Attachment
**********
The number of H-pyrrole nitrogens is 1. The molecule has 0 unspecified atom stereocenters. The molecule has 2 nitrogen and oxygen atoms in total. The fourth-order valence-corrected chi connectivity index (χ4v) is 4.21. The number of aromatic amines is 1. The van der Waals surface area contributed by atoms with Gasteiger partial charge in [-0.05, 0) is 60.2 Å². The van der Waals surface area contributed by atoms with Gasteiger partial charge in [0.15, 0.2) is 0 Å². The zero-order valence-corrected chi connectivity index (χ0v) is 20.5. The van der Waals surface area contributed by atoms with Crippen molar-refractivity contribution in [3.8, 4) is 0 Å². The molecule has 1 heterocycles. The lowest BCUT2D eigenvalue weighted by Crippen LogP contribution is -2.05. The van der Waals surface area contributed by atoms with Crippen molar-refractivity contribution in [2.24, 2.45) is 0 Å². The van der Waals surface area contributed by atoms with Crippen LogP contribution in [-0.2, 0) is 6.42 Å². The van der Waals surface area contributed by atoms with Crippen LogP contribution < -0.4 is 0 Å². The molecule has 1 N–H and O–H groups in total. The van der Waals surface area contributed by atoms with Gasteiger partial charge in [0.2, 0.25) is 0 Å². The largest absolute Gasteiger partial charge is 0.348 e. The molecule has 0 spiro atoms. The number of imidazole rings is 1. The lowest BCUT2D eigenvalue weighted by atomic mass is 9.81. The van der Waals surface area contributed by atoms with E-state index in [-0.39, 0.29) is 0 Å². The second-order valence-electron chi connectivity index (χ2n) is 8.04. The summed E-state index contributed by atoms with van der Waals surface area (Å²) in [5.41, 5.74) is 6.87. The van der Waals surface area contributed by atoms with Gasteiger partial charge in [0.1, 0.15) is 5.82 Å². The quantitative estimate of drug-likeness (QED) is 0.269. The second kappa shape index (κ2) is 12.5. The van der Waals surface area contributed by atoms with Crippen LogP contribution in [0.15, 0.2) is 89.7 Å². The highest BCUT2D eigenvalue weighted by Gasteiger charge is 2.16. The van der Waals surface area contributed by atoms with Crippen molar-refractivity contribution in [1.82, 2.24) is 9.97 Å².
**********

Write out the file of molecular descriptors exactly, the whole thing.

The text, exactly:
The number of H-pyrrole nitrogens is 1. The molecule has 0 unspecified atom stereocenters. The molecule has 2 nitrogen and oxygen atoms in total. The fourth-order valence-corrected chi connectivity index (χ4v) is 4.21. The number of aromatic amines is 1. The van der Waals surface area contributed by atoms with Gasteiger partial charge in [-0.05, 0) is 60.2 Å². The van der Waals surface area contributed by atoms with Gasteiger partial charge in [0.15, 0.2) is 0 Å². The zero-order valence-corrected chi connectivity index (χ0v) is 20.5. The van der Waals surface area contributed by atoms with Crippen molar-refractivity contribution in [3.8, 4) is 0 Å². The molecule has 1 heterocycles. The lowest BCUT2D eigenvalue weighted by Crippen LogP contribution is -2.05. The van der Waals surface area contributed by atoms with Crippen molar-refractivity contribution in [2.24, 2.45) is 0 Å². The van der Waals surface area contributed by atoms with Crippen LogP contribution in [-0.2, 0) is 6.42 Å². The van der Waals surface area contributed by atoms with Crippen LogP contribution < -0.4 is 0 Å². The molecule has 1 N–H and O–H groups in total. The van der Waals surface area contributed by atoms with Gasteiger partial charge in [0.2, 0.25) is 0 Å². The largest absolute Gasteiger partial charge is 0.348 e. The molecule has 0 spiro atoms. The number of imidazole rings is 1. The lowest BCUT2D eigenvalue weighted by atomic mass is 9.81. The van der Waals surface area contributed by atoms with E-state index in [-0.39, 0.29) is 0 Å². The second-order valence-electron chi connectivity index (χ2n) is 8.04. The summed E-state index contributed by atoms with van der Waals surface area (Å²) in [5.41, 5.74) is 6.87. The van der Waals surface area contributed by atoms with Gasteiger partial charge in [0.1, 0.15) is 5.82 Å². The quantitative estimate of drug-likeness (QED) is 0.269. The second kappa shape index (κ2) is 12.5. The van der Waals surface area contributed by atoms with Crippen LogP contribution in [0.15, 0.2) is 89.7 Å². The highest BCUT2D eigenvalue weighted by Gasteiger charge is 2.16. The van der Waals surface area contributed by atoms with Crippen molar-refractivity contribution in [1.82, 2.24) is 9.97 Å².